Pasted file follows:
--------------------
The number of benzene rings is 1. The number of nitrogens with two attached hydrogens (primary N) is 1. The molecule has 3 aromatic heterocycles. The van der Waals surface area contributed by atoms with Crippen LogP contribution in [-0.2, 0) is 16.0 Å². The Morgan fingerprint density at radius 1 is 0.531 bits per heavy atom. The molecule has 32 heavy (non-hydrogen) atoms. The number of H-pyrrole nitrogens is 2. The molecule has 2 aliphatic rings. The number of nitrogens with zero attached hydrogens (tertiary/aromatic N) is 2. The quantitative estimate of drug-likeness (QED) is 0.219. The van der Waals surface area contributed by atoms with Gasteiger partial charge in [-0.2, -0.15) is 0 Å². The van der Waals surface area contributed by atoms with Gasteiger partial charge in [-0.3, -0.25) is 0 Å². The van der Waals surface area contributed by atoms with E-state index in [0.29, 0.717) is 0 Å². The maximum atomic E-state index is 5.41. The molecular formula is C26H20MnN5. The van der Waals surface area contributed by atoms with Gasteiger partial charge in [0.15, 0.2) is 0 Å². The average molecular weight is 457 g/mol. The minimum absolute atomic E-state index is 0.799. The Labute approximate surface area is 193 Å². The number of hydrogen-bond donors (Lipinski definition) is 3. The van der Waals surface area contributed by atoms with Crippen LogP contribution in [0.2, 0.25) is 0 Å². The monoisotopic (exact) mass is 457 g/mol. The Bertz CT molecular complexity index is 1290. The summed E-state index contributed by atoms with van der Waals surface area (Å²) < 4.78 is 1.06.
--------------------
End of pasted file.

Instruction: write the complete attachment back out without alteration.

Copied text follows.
The number of benzene rings is 1. The number of nitrogens with two attached hydrogens (primary N) is 1. The molecule has 3 aromatic heterocycles. The van der Waals surface area contributed by atoms with Crippen LogP contribution in [-0.2, 0) is 16.0 Å². The Morgan fingerprint density at radius 1 is 0.531 bits per heavy atom. The molecule has 32 heavy (non-hydrogen) atoms. The number of H-pyrrole nitrogens is 2. The molecule has 2 aliphatic rings. The number of nitrogens with zero attached hydrogens (tertiary/aromatic N) is 2. The quantitative estimate of drug-likeness (QED) is 0.219. The van der Waals surface area contributed by atoms with Gasteiger partial charge in [-0.2, -0.15) is 0 Å². The van der Waals surface area contributed by atoms with Gasteiger partial charge in [-0.3, -0.25) is 0 Å². The van der Waals surface area contributed by atoms with E-state index in [0.29, 0.717) is 0 Å². The maximum atomic E-state index is 5.41. The molecular formula is C26H20MnN5. The van der Waals surface area contributed by atoms with Gasteiger partial charge in [0.15, 0.2) is 0 Å². The average molecular weight is 457 g/mol. The minimum absolute atomic E-state index is 0.799. The Labute approximate surface area is 193 Å². The number of hydrogen-bond donors (Lipinski definition) is 3. The van der Waals surface area contributed by atoms with Crippen LogP contribution in [0.2, 0.25) is 0 Å². The monoisotopic (exact) mass is 457 g/mol. The Bertz CT molecular complexity index is 1290. The summed E-state index contributed by atoms with van der Waals surface area (Å²) < 4.78 is 1.06.